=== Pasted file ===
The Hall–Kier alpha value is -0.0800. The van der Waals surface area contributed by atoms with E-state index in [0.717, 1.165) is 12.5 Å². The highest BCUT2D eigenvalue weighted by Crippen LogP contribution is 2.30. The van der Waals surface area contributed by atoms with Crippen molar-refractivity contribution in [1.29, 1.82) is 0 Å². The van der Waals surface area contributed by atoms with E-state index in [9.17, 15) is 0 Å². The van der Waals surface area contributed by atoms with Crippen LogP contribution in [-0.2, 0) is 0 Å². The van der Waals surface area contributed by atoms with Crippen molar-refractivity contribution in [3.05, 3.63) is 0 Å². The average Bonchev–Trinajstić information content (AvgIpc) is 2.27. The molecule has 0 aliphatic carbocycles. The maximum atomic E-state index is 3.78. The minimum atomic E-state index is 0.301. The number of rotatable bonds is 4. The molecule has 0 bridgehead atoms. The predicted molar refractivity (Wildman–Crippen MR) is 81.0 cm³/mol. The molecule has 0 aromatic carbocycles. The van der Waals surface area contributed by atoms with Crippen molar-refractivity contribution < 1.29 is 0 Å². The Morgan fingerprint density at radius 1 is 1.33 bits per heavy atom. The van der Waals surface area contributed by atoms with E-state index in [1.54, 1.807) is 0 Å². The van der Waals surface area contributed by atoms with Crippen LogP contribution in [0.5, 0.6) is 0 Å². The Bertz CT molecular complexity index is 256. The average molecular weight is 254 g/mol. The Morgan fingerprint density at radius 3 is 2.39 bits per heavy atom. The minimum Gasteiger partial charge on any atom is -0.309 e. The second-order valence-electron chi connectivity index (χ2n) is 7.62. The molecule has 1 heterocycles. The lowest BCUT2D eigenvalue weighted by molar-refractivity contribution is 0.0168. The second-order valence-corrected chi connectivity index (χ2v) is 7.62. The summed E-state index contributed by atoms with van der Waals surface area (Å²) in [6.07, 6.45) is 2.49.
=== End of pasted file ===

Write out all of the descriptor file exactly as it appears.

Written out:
The Hall–Kier alpha value is -0.0800. The van der Waals surface area contributed by atoms with E-state index in [0.717, 1.165) is 12.5 Å². The highest BCUT2D eigenvalue weighted by Crippen LogP contribution is 2.30. The van der Waals surface area contributed by atoms with Crippen molar-refractivity contribution in [1.29, 1.82) is 0 Å². The van der Waals surface area contributed by atoms with E-state index in [9.17, 15) is 0 Å². The van der Waals surface area contributed by atoms with Crippen LogP contribution in [-0.2, 0) is 0 Å². The van der Waals surface area contributed by atoms with Crippen molar-refractivity contribution in [3.05, 3.63) is 0 Å². The average Bonchev–Trinajstić information content (AvgIpc) is 2.27. The molecule has 0 aliphatic carbocycles. The maximum atomic E-state index is 3.78. The minimum atomic E-state index is 0.301. The number of rotatable bonds is 4. The molecule has 0 bridgehead atoms. The predicted molar refractivity (Wildman–Crippen MR) is 81.0 cm³/mol. The molecule has 0 aromatic carbocycles. The van der Waals surface area contributed by atoms with Crippen molar-refractivity contribution < 1.29 is 0 Å². The Morgan fingerprint density at radius 1 is 1.33 bits per heavy atom. The van der Waals surface area contributed by atoms with E-state index in [1.54, 1.807) is 0 Å². The van der Waals surface area contributed by atoms with Crippen LogP contribution in [0.5, 0.6) is 0 Å². The Bertz CT molecular complexity index is 256. The average molecular weight is 254 g/mol. The Morgan fingerprint density at radius 3 is 2.39 bits per heavy atom. The minimum Gasteiger partial charge on any atom is -0.309 e. The second-order valence-electron chi connectivity index (χ2n) is 7.62. The molecule has 1 heterocycles. The lowest BCUT2D eigenvalue weighted by molar-refractivity contribution is 0.0168. The second-order valence-corrected chi connectivity index (χ2v) is 7.62. The summed E-state index contributed by atoms with van der Waals surface area (Å²) in [6.07, 6.45) is 2.49.